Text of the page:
M Baidya, V Gopichandran
School of Public Health, Medical College, Sri Ramaswamy Memorial University, Kattankulathur, Tamil Nadu, India
School of Public Health, Medical College, Sri Ramaswamy Memorial University, Kattankulathur, Tamil Nadu
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Baidya M, Gopichandran V. Authors' reply.J Postgrad Med 2014;60:222-222
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Baidya M, Gopichandran V. Authors' reply. J Postgrad Med [serial online] 2014 [cited 2022 Aug 19 ];60:222-222
Available from: https://www.jpgmonline.com/text.asp?2014/60/2/222/132386
We thank Raina S for the incisive comments on our paper. He has rightly pointed out that the multistage random sampling technique that has been used here has violated the probability sampling rule in the last stage.  The samples were selected in a convenient manner in the last stage based on two important observations. First, there is a strong homogeneity within the cluster with respect to treatment-seeking behavior. Therefore, physician characteristics and traits leading to trust are likely to be homogeneous, thus minimizing bias. Second, a previous study from South India by the same team showed that trust in physicians and judgment of competence are usually shared among the community and largely influenced by the community, thus adding to the homogeneity of trust inside the clusters.  Keeping these in mind, it is unlikely that a nonprobabilistic sampling in the last stage of the multistage method would have significantly affected the trust assessment. Having said that, we do concede that more rigorous sampling procedure should be in place in future assessments of trust. Raina also raises the question as to whether healthy or ill people were selected for the study.  This is an important point to consider as we know well that trust is a state and not a trait.  Because it is a state, it is likely to be dynamic and depend on the health status of the people. While making sure that the people who responded to the study were all healthy (defined here as an absence of illness and being ambulatory), it was also ensured that they were all "patients" in the sense that they had attended a health facility for some form of health care in the past 5 years. The respondents thus were "patients" at some point in time in the past 5 years. They were not suffering from any active illness requiring treatment or admission in the hospital at the time of interview.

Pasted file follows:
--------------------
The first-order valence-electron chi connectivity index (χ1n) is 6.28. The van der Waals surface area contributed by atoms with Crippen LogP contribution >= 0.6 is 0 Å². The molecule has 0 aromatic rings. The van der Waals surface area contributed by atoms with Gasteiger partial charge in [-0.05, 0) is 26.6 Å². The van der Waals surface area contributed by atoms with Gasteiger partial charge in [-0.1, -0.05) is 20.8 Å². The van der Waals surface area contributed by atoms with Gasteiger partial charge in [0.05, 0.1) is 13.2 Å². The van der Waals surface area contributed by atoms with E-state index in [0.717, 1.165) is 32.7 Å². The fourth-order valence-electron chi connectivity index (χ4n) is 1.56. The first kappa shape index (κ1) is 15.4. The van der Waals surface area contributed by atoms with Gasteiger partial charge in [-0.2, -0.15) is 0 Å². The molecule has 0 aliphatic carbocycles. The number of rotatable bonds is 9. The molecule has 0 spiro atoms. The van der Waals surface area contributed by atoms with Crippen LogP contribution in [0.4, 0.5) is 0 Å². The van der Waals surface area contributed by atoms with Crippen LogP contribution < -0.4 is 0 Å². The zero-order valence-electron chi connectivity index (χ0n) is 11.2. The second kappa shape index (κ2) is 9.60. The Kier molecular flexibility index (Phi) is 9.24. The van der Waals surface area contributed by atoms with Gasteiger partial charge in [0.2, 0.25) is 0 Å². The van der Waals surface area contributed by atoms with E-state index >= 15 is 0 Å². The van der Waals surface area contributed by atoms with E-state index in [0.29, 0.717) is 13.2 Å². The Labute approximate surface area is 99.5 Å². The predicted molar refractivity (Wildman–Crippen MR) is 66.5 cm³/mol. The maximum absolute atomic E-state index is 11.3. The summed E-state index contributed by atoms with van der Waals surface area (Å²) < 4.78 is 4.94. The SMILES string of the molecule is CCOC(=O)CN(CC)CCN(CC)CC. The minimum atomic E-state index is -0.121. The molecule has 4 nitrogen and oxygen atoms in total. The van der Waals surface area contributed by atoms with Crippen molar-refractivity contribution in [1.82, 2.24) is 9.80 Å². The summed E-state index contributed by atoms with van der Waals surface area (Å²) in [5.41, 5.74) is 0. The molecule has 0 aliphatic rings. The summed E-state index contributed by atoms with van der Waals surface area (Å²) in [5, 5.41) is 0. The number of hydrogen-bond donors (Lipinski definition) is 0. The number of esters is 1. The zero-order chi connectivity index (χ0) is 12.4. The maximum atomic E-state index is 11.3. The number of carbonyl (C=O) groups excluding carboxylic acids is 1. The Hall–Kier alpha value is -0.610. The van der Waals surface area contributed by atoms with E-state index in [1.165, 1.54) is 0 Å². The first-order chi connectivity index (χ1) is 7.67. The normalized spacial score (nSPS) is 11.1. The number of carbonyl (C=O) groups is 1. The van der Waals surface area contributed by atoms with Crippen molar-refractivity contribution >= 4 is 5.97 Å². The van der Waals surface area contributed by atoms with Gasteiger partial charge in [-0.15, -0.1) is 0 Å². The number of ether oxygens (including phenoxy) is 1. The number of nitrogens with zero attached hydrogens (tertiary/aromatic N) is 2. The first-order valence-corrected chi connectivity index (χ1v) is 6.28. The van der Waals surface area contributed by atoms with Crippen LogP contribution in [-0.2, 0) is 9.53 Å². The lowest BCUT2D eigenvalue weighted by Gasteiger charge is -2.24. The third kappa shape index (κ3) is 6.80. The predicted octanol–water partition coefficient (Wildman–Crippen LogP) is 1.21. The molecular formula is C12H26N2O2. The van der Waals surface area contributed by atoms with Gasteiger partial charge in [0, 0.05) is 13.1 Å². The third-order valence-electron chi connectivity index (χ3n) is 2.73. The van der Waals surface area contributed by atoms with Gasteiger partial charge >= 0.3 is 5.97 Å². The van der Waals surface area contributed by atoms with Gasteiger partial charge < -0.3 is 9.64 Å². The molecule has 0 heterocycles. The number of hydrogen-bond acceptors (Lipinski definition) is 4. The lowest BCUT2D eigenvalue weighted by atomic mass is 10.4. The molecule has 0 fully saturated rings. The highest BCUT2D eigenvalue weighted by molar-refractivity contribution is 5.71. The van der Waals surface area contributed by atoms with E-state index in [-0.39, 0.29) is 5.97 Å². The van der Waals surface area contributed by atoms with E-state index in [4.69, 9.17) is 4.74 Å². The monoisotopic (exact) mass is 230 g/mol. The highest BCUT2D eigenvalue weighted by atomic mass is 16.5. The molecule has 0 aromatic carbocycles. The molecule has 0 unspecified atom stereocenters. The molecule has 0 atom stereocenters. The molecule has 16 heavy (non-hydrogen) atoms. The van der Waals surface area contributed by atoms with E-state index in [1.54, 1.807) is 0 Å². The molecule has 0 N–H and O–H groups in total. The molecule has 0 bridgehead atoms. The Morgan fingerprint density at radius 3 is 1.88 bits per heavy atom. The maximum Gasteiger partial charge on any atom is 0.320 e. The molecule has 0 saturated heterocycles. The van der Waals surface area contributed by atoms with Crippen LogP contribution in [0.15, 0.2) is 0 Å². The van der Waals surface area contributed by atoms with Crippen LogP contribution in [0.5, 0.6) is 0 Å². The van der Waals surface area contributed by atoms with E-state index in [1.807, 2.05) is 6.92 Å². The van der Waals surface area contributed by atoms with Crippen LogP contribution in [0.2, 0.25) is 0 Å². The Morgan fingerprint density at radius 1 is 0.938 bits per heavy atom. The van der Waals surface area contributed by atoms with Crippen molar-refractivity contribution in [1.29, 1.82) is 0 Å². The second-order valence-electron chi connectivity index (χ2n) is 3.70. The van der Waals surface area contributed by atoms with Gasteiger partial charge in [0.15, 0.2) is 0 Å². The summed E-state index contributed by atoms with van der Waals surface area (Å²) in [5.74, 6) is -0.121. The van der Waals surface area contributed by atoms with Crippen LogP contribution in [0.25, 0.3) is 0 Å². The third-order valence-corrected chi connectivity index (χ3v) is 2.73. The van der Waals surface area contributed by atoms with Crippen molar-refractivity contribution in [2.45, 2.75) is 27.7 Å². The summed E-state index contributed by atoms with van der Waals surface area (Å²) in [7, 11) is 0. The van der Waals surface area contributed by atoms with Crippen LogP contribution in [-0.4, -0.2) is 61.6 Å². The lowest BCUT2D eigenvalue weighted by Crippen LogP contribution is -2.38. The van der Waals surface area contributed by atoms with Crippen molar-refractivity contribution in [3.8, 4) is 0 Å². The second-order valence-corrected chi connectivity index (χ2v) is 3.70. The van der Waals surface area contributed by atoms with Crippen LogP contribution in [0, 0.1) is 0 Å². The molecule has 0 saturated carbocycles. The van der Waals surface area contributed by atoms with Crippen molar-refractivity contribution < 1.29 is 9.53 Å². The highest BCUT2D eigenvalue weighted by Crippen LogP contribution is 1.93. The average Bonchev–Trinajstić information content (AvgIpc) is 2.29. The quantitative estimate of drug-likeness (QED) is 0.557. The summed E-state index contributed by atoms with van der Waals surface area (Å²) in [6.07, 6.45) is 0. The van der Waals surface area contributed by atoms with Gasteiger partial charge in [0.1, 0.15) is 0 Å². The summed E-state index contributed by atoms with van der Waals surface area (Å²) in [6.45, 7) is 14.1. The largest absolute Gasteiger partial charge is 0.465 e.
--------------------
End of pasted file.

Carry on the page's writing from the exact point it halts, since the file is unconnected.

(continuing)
The third issue raised is about the classification of the respondents as those with "high" and "low" trust.  While classifying the respondents as such, we have made the assumption that each contributing item in the scale has the same weightage and adding them up mathematically will formatively indicate the overall trust in physicians. This is a basic tenet of the Classical Test Theory. , However; we agree that this may have flaws because different items in the scale may reflect different levels of trust. Also an arithmetic summary of scores on all the items in the scale will give a measure that is highly dependent on the sample. These preclude the interpretation of the analysis done in this study.
The present paper merely aims to understand the various covariates of trust and satisfaction in physicians. As stated in the discussion, the study does not indicate the prevalence of trust in physicians in the community. Nor do we report the prevalence of high or low trust and we acknowledge this limitation. The use of the arbitrary classification for purposes of bivariate analysis has also been clearly indicated in the study. The "trust" score used in the study has its limitations and needs to be interpreted cautiously for above-mentioned reasons.
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